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Setbacks and progress as Iran, six powers meet to end nuclear impasse (Update 2)

By Parisa Hafezi, John Irish and Louis Charbonneau

The foreign ministers of Iran and six world powers met on Monday in a final push for a preliminary nuclear accord less than two days before their deadline as Tehran showed signs of backing away from previous compromise offers.

For days Iran, the United States, Britain, France, Germany, Russia and China have been seeking to break an impasse in negotiations aimed at stopping Tehran having the capacity to develop a nuclear bomb in exchange for an easing of international sanctions that are crippling its economy.

But officials at the talks in the Swiss city of Lausanne said attempts to reach a framework accord could yet fall apart.

A Western diplomat said there are three major sticking points that must be resolved if Iran and major powers are to secure a framework deal before a self-imposed end-March deadline and it is unclear whether those differences will be bridged.

The diplomat said the most difficult issues were related to the duration of any limits on Iranian enrichment and research and development activities after an initial 10 years, the lifting of U.N. sanctions and restoring them in case of non-compliance by Iran.

“It seems that we have an accord for the first 10 years, but with regard to the Iranians the question of what happens after is complicated,” the official said on condition of anonymity, adding: “I can’t say what the final result will be.”

German Foreign Minister Frank-Walter Steinmeier said there had been “some progress and some setbacks in the last hours”.

Russian Foreign Minister Sergei Lavrov’s spokeswoman said he was returning to Moscow later on Monday though officials said he would return to Switzerland if there was something to announce.

The Russian Foreign Ministry said there had been “considerable progress” and that Lavrov urged all sides to be ready to compromise.

In addition to U.S. Secretary of State John Kerry, Iranian Foreign Minister Mohammad Javad Zarif, Steinmeier and Lavrov, British Foreign Secretary Philip Hammond, French Foreign Minister Laurent Fabius and China’s Wang Yi gathered at a 19th-century hotel overlooking Lake Geneva.

The ministers met for an hour and were expected to meet again later on Monday.

Israeli Prime Minister Benjamin Netanyahu, who has campaigned vehemently against the negotiations, said in Jerusalem that the agreement being put together in Lausanne sends the message “that Iran stands to gain by its aggression”.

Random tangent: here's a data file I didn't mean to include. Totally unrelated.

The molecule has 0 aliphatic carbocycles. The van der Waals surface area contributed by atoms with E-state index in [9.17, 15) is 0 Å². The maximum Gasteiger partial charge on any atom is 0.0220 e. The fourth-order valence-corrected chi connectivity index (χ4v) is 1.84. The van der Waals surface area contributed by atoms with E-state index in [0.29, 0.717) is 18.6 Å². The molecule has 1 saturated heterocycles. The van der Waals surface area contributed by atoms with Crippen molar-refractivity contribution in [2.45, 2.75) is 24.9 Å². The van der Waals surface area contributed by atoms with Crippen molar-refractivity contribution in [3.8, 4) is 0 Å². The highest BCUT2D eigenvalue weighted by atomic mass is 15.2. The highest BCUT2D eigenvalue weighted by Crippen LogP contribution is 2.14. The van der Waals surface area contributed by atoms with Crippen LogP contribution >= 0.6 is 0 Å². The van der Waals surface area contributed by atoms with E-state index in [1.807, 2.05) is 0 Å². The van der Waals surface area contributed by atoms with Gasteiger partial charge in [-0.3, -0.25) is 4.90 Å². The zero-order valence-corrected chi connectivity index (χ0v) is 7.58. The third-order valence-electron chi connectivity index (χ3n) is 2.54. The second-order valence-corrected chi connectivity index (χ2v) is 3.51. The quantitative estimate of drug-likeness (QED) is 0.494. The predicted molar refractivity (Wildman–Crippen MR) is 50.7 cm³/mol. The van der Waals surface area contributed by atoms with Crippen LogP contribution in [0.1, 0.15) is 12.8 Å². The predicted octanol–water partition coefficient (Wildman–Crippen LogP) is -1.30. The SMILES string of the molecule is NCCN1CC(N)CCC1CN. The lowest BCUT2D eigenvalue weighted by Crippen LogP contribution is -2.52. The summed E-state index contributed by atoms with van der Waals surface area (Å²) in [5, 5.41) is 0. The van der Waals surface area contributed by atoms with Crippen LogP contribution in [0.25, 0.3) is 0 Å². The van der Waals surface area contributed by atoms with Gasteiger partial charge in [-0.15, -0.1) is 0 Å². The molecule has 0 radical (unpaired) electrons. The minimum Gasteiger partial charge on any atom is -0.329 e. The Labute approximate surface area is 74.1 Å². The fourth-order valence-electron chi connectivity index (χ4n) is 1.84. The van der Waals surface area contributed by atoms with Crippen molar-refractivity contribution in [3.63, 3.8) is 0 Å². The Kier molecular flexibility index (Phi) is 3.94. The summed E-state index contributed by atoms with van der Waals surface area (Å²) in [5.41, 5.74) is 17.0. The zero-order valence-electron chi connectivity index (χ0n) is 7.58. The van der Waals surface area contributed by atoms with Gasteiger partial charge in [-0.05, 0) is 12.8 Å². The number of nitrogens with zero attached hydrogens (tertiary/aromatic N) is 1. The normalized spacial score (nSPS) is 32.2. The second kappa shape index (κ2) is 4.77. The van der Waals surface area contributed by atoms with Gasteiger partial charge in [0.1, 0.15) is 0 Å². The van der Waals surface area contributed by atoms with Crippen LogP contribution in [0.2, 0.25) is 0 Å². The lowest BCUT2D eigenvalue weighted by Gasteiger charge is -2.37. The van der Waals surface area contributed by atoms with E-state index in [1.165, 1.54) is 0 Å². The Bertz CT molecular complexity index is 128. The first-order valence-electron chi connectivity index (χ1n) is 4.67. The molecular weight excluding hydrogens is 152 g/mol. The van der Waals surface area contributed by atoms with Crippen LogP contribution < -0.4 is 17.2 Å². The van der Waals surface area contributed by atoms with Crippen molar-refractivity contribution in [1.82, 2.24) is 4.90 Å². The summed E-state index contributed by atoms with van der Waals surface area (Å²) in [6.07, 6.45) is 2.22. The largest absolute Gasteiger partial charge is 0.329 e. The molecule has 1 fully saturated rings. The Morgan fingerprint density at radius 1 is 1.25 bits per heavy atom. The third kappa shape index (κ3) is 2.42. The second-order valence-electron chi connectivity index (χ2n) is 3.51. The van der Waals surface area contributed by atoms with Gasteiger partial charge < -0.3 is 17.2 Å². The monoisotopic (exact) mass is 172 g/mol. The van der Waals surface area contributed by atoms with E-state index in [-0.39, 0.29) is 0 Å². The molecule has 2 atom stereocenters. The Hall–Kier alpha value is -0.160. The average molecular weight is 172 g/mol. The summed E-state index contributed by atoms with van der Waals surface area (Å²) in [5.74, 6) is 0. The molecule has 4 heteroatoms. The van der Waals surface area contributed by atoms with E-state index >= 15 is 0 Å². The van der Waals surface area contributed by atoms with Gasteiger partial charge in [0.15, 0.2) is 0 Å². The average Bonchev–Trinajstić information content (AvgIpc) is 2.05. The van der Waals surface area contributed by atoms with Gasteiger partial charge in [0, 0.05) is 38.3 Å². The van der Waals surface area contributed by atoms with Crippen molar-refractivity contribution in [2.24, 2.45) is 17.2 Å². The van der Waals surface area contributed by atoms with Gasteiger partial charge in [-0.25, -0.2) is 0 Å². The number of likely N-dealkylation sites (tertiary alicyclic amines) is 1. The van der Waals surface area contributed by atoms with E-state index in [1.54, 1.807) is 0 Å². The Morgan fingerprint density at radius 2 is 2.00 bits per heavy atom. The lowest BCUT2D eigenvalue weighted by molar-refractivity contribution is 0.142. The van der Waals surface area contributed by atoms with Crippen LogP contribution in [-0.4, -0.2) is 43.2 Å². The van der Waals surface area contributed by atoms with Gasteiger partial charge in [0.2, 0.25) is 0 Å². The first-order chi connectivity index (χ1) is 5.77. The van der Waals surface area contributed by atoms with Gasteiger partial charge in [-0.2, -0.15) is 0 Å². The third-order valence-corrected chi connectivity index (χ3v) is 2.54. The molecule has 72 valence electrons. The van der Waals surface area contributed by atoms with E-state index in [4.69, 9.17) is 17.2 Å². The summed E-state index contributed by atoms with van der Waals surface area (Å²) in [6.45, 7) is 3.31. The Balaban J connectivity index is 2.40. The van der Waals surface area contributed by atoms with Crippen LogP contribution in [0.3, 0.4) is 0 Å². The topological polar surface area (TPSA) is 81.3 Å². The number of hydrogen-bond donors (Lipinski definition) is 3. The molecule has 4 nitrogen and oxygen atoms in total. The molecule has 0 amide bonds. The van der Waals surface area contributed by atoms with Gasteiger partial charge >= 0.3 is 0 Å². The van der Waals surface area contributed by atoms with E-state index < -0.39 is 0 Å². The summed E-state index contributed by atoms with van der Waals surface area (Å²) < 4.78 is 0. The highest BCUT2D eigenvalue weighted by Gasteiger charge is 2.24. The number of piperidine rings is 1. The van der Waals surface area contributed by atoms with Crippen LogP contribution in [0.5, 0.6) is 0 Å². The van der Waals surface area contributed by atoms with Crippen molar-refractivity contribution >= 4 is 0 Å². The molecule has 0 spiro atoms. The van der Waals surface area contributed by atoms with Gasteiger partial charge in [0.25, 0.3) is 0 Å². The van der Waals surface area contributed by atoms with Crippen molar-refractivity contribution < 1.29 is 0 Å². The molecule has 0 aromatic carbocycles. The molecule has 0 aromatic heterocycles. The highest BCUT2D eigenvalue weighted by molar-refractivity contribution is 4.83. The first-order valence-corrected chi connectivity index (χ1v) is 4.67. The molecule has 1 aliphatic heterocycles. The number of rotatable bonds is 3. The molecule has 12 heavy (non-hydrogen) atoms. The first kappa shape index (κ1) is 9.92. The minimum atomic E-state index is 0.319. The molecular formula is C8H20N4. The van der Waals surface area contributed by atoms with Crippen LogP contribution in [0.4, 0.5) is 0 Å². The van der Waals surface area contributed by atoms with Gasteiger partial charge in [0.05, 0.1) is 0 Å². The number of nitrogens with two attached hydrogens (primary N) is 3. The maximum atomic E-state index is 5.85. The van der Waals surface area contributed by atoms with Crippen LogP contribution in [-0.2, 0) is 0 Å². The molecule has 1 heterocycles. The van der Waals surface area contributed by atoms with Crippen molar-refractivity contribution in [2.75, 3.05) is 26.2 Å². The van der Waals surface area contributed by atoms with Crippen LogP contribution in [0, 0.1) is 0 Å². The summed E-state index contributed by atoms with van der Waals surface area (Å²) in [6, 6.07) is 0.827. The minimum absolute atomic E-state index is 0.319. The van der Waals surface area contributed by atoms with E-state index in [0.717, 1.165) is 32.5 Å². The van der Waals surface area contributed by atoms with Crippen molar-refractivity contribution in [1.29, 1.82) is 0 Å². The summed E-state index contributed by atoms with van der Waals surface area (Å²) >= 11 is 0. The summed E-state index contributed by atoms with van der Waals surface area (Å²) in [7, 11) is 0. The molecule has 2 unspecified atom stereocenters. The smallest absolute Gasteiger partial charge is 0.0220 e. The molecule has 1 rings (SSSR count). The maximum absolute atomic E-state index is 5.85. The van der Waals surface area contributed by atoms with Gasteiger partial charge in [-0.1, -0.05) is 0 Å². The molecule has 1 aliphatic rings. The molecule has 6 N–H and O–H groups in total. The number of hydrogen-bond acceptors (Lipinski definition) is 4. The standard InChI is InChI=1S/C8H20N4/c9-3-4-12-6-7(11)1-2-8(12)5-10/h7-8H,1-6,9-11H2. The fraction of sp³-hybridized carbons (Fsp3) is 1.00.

COLD FEET?

Despite deep disagreements on several points, Western officials said the two sides had previously been closing in on a preliminary deal that could be summarized in a brief document which may or may not be released.

Officials said the talks could run at least until the deadline of midnight on Tuesday or beyond. If there was a deal in Lausanne, the parties might move to Geneva for a ceremony.

The six powers want more than a 10-year suspension of Iran’s most sensitive nuclear work. Tehran, which denies it is trying to develop a nuclear weapons capability, demands in exchange for limits on its atomic activities a swift end to sanctions.

Both Iran and the six have floated compromise proposals but agreement has remained elusive.

One sticking point concerns Iran’s demand to continue with research into newer generations of advanced centrifuges that can purify uranium faster and in greater quantities than those it currently operates for use in nuclear power plants or, if very highly enriched, in weapons.

Another question involves the speed of removing United Nations sanctions on Iran.

Even if Iran and the six powers reach a framework agreement by their end-March deadline, officials say it could still fall apart when the two sides attempt to agree on all the technical details for a comprehensive accord by June 30.

There were several examples of both progress and setbacks. Western officials said Iran suggested it would could keep fewer than 6,000 centrifuges in operation, down from its current figure of nearly 10,000, and to ship most of its enriched uranium to Russia.

But Iranian negotiator Abbas Araqchi said dispatching stockpiles abroad “was not on Iran’s agenda”.

A senior US State Department official said there had been no decisions on stockpiles, though several officials made clear that the Iranians had given preliminary consent to the idea before reversing their position. Still, negotiators said stockpiles were not a dealbreaker.

The US official said the goal was to ensure that “the amount of material remaining as enriched material will only be what is necessary for a working stock and no more”.

Another Western official said there were “other options” for dealing with the stockpile issue if it was not shipped to Russia, such as downblending to make it less pure.

It was not clear if the Iranian backtracking on certain proposals was a sign that Tehran might be getting cold feet.

On the issue of UN sanctions, officials voiced concerns that the five permanent veto-wielding council members could object to plans to strip away some of the UN measures in place since 2006, albeit for different reasons.

Britain, France and the United States want any removal of UN sanctions to be automatically reversible, but the Russians dislike this because it would weaken their veto power, a Western official said.

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